Entrepreneurs with established businesses may also need a sudden influx of cash to keep operations going. Whether it’s a slow sales season or the desire to expand your operations, your business may not have enough cash flow to cover unexpected major expenses.
One option you can explore to cover major cash flow issues is taking out a small business loan(SMB). While this isn’t the only choice for an entrepreneur in need of funds, it’s certainly worth looking into to see if it suits your needs.
Not sure how to proceed with a small business loan? Read on for details so you can make an informed decision about the advantages and drawbacks for small business loans, what you need to apply for one, and additional tips to help you move forward with this funding option.
What are small business loans?
Small business loans are funds borrowed from a lender like a bank that must be repaid with interest. And it’s one of the most common ways to fund a business. A recent study from the U.S. Consumer Financial Protection Bureau showed that small business lending is quickly expanding—in 2017, data estimated the market had reached $1.4 trillion. The agency report also showed that credit from banks accounted for 36%—or $504 billion—of that number.
Small business loans are typically lower interest (especially compared to credit cards) and offer more flexible terms than many other typical loans. You can approach a traditional financial institution like a national bank to apply for one of these loans, or you can lean on more local sources such as a nearby credit union.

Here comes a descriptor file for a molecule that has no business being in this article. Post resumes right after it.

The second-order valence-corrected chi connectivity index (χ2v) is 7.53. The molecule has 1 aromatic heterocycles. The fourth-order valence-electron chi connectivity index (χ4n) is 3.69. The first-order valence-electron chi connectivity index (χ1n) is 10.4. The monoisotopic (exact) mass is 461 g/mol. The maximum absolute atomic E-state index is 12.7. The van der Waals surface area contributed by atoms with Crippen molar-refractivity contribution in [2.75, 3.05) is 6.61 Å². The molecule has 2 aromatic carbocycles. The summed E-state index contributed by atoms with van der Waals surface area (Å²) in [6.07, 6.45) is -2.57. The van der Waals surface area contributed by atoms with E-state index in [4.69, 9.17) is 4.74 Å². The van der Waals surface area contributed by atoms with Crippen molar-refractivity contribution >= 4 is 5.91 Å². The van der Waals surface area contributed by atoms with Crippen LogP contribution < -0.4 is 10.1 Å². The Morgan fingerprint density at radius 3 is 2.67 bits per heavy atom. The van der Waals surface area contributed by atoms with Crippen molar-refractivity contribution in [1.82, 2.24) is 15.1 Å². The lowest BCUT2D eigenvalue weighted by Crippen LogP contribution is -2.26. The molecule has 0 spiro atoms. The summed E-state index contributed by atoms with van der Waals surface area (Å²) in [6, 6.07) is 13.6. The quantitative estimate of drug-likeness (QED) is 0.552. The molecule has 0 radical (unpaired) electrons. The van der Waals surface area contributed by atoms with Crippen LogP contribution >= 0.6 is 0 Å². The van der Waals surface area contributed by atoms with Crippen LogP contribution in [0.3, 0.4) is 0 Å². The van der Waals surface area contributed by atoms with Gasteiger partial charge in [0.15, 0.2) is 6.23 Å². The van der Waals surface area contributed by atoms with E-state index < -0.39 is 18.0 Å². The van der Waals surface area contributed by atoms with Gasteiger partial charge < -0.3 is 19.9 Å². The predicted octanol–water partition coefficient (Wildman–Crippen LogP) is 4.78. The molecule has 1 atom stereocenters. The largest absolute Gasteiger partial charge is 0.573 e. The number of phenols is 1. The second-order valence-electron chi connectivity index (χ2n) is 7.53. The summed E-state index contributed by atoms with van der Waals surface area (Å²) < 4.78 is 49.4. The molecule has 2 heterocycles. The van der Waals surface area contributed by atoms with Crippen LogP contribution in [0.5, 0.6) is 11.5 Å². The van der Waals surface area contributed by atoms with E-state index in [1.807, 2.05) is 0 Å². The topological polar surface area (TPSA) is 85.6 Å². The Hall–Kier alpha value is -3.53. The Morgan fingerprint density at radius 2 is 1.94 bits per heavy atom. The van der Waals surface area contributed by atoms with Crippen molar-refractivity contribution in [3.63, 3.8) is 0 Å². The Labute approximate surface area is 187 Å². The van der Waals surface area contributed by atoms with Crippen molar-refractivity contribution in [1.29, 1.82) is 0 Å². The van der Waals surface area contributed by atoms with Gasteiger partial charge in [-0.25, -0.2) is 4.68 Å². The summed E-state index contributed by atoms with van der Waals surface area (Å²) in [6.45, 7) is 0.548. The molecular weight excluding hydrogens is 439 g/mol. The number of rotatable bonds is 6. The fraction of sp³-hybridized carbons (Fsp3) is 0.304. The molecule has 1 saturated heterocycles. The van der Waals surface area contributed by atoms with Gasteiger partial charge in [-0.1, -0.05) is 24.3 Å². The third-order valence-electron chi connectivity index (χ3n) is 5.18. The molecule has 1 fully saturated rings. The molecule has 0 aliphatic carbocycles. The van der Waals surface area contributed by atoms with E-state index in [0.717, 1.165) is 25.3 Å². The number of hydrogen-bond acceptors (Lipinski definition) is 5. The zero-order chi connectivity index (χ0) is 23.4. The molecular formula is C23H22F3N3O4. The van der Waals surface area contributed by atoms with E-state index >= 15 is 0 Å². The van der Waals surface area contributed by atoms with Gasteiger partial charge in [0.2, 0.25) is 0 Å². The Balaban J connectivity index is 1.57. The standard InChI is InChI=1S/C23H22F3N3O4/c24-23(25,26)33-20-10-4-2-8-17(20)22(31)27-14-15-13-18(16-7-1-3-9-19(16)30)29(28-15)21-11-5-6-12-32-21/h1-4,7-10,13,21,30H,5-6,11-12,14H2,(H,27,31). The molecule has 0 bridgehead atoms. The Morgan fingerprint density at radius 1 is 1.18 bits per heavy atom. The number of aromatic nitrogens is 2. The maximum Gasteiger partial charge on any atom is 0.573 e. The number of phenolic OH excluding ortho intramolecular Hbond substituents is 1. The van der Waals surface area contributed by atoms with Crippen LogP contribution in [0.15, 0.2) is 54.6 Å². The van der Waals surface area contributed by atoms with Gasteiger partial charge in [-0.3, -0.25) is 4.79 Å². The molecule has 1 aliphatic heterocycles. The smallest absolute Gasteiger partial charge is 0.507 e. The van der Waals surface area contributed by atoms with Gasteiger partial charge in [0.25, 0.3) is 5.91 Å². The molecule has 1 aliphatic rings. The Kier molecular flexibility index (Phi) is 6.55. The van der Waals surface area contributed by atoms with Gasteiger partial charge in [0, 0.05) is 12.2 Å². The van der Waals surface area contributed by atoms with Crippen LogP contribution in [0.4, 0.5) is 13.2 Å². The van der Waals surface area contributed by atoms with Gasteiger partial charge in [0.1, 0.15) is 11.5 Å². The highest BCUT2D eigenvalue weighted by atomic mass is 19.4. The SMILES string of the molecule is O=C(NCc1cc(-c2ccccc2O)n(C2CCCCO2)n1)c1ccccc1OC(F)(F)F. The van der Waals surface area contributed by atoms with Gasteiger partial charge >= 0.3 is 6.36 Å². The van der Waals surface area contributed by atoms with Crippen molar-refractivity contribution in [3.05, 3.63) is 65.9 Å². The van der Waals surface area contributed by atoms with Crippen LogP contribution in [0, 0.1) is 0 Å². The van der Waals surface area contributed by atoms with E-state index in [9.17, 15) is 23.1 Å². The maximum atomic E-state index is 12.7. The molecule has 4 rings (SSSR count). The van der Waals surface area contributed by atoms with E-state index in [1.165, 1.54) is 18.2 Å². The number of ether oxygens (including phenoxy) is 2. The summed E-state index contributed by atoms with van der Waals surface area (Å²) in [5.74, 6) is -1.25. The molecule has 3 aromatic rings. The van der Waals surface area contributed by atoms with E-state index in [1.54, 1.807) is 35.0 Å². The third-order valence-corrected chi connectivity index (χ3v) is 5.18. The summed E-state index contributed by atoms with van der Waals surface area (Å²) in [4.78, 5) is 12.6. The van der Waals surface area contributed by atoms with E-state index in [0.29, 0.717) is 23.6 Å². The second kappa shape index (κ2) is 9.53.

Are small business loans right for your business?
While small business loans are one of the most popular funding options available to entrepreneurs, like any form of borrowed money, they boast a number of pros and cons.
Advantages of small business loans
There are plenty of reasons that many entrepreneurs lean on small business loans to start or grow their operations, including:
- Convenience. Every town has a bank or financial institution, and there are also many online lenders that offer small business loans. That means it’s convenient and relatively easy to approach a lender for this type of funding.
- Businesses can access large amounts of capital. Depending on the type of small business loan and the intended purpose for the funds, entrepreneurs can borrow large sums of money to start or run their business. For example, the U.S. Small Business Administration (SBA) showed that the average amount business owners borrowed through its 7(a) loan program in 2016 was $417,316. That average amount ballooned to $600,000 for small business loans from national banks in 2016.
- Lower interest rates. Business owners with good credit scores can typically get a relatively low borrowing rate on small business loans. The interest rate will depend on the amount borrowed, the entrepreneur’s credit score, and a few other factors, but traditional lenders like banks or credit unions usually offer annual percentage rates (APRs) ranging from 4% to 13%, while online lenders can have APRs from 7% to over 100%. Compare that to average credit card interest rates, which were around 19.88% for borrowers with good credit in 2018.
- Different types of loans for different needs. Not all small business loans are created equal. There are a handful of different loans to meet a variety of needs, which is a boon for small businesses. For example, SBA 7(a) loans and SBA Express loans can be used for a wide variety of purposes, including growth capital and refinancing. For real estate or heavy equipment or machinery, entrepreneurs can lean on CDC/504 loans. The SBA also works with a variety of nonprofits to offer microloans for amounts ranging from $1,000 to $50,000.